Vera Cruz was Wilson's first venture into foreign affairs. His basic mistake was the failure to realize that compulsive modification of political behavior by armed force is a form of diplomacy least likely to produce long-term favorable results. Yet as flawed as Wilson's political objectives in Mexico may have been, there was nothing faulty about the military deployments executed in support of that policy. Troops and ships were moved with commendable dispatch to positions threatening Mexico from three sides. We can learn from this.

The buildup of forces in response to the Mexican crisis occurred in this fashion. Even before the Tampico incident, the President had directed forward deployment of certain forces along the border and off the principal Mexican ports. Army units were assembled on the Rio Grande and in Galveston. Fletcher was off Vera Cruz with the battleships Florida and Utah. Mayo had the Connecticut and Minnesota near Tampico. Maj Smedley Butler had been ordered to deploy his battalion from Panama to join RAdm Fletcher's force off Vera Cruz as early as January. Neither of the two provisional advanced base regiments, which had been formed for fleet maneuvers in the Caribbean and on the island of Cuba in January 1914, returned to Philadelphia after the maneuvers; instead they were directed to Gulf Coast ports to await further orders. "None of us will get very far north until the Mexican question is settled," wrote Capt Frederick Delano to his parents in late January.

Delano was the adjutant for LtCol Wendell C. Neville's 2d Advanced Base Regiment at Pensacola. In early March the unit was ordered to divest itself of its advanced base equipment and embark four rifle companies aboard the small transport Prairie for deployment to Mexico. The Prairie arrived off Vera Cruz on 9 March. LtCol Neville and his 300 riflemen reported to RAdm Fletcher for duty, absorbing Butler's battalion in the process.

Following the Cabinet meeting of 14 April, Secretary Daniels directed RAdm Charles J. Badger, commanding the Atlantic Fleet, to proceed to Mexico with all available battleships. Badger promptly got underway from Hampton Roads aboard his flagship, USS Arkansas, accompanied by Vermont, New Hampshire, and New Jersey. Michigan left Philadelphia on 15 April; Louisiana followed from New York City the next day. South Carolina steamed from Santo Domingo in time to join Badger's main body as they rounded Key West. These were heady days for America's new "20th Century Navy," riding the crest of an unprecedented 10-year wave of peacetime ship building and imbued with the nationalistic, expansionist spirit of Alfred Thayer Mahan.

It was a period of transition, too, for the U.S. Marines, although they lacked an articulate prophet like Mahan to illuminate new roles and missions. For years the General Board of the Navy under Adm George Dewey had been prodding the Corps towards development of an advanced base force mission. Time and again, however, the Marines had been called out for expeditionary duty ("colonial infantry" some called it) in China, the Philippines, Panama, Cuba, and Nicaragua. Progress in defining a new role was slow. The Corps remained at the crossroads as deployment orders began to be dispatched in mid-April.

Who made the deployment decisions involving Marine units in 1914? The Major General Commandant, George Barnett, had been in the job only since 14 February. His staff consisted of three colonels (the adjutant and inspector, the quartermaster, and the paymaster) plus a handful of aides and assistants. Barnett did bring in a "field Marine," LtCol Eli K. Cole, to be his assistant commandant, but, overall, it was hardly an operational staff. The Commandant was responsible to the Secretary of the Navy for providing trained and equipped forces in readiness for service with the fleet. Compared to most of his predecessors, Barnett enjoyed fair relations with the Navy. He was the first Commandant to serve on the General Board and as a member of the "Special Council of Aides" to the Secretary of the Navy. And yet it is doubtful that Barnett played too significant a role in the Vera Cruz deployments. More likely, he advised the Secretary as to the status and availability of his Marines. Most deployment orders during that crisis seem to have originated from RAdm Bradley Fiske, aide for operations, or RAdm Victor Blue, chief of the Bureau of Navigation.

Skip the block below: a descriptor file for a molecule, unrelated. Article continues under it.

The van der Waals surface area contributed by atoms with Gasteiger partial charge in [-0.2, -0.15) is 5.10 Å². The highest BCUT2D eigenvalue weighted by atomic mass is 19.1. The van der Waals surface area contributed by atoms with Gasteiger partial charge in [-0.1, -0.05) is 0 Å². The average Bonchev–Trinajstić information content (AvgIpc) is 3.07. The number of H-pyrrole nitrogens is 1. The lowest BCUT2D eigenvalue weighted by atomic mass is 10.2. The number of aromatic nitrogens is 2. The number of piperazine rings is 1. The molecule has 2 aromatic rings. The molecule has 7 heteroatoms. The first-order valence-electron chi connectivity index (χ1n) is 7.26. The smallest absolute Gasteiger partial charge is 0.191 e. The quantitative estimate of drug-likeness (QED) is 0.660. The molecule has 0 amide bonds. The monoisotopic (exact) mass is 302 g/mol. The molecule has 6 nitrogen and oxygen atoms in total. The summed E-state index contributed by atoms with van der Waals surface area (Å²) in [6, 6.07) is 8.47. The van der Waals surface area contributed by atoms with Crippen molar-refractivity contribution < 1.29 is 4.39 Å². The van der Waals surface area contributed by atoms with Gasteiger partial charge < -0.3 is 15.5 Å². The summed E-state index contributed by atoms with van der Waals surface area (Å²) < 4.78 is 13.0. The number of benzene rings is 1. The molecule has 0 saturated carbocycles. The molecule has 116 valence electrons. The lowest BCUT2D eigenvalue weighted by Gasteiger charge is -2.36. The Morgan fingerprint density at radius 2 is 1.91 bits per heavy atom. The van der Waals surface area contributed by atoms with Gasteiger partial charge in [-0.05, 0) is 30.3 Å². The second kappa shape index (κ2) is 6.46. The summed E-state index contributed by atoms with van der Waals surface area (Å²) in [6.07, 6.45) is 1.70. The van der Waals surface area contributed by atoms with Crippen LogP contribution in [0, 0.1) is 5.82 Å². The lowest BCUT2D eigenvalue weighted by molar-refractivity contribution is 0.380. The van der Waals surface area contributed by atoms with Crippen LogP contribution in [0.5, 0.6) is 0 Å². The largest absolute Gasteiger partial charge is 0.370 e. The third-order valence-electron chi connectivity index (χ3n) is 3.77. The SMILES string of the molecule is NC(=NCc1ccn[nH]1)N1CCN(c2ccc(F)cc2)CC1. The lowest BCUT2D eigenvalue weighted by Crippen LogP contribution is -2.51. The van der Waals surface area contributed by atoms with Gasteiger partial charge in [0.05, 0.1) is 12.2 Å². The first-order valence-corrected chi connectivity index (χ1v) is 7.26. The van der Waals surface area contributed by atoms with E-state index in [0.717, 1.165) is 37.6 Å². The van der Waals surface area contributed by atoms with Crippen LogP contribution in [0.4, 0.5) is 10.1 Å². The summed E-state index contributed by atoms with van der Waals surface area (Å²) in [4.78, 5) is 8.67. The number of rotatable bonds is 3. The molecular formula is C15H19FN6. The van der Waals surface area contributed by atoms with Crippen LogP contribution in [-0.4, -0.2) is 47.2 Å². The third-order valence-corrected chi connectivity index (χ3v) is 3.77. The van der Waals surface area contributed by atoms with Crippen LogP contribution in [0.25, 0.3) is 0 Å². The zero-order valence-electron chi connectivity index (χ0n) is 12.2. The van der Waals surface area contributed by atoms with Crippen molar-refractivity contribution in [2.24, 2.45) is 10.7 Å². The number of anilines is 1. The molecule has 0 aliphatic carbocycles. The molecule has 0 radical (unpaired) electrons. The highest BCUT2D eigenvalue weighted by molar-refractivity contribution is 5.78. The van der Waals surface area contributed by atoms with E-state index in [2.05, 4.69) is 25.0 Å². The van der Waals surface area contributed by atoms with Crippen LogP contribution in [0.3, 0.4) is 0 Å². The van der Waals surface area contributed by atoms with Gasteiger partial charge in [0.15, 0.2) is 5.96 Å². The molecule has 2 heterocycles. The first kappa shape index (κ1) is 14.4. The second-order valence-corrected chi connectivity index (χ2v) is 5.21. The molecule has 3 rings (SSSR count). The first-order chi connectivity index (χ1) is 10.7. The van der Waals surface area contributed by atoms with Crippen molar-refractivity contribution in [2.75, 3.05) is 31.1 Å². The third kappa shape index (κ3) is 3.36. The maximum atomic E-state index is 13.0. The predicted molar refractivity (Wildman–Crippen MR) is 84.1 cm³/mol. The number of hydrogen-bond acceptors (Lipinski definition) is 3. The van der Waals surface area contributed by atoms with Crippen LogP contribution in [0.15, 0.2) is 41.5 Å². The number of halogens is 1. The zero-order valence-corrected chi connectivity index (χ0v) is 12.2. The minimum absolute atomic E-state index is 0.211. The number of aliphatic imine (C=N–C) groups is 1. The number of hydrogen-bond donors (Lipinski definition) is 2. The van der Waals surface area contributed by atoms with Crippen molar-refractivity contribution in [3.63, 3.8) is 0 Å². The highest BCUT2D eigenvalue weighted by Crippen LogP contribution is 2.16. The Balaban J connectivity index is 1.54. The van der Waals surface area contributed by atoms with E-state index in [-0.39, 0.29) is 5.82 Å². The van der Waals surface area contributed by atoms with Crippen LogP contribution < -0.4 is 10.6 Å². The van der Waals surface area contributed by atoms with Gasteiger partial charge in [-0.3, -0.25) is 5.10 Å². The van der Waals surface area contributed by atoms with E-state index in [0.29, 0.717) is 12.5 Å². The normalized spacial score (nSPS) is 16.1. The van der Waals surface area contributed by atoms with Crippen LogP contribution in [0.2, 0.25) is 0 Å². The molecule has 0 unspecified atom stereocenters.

The Navy Department's mobilization directives of 14 April caused more Marines to converge on east Mexico. Maj Albertus Catlin, as fleet Marine officer for RAdm Badger, represented a potential landing force of 1,000 Marines distributed among the detachments aboard the seven battleships en route from the Atlantic. On 15 April, Col Lejeune with his small staff of the Advanced Base Force Brigade and LtCol Charles G. Long's 1st Regiment embarked aboard the transport Hancock in New Orleans and sailed for Tampico. Actually, "reembarked" is a more appropriate word. Lejeune and Long had just undergone the demoralizing experience of completely offloading Hancock per orders to free the ship for use in emergency evacuation of U.S. refugees from Mexico. The debarkation accomplished, there came immediate countermanding orders to reload the Marines back aboard, a classic "green-side-out/brown-side-out" drill. There was one significant difference in the re-embarkation: the sailing orders directed the Marines to deploy "without advanced base outfit." In view of similar orders issued to Neville's 2d Regiment when they went aboard the Prairie a month earlier, it appears that the pendulum had reversed its course. Regardless of the success of the winter's maneuvers in Culebra, there would be no advanced base operations for the Marines in Mexico. As Capt Wise remarked, "All the Advanced Base business in which we had been drilling and maneuvering for months had been dropped. We were plain infantry now."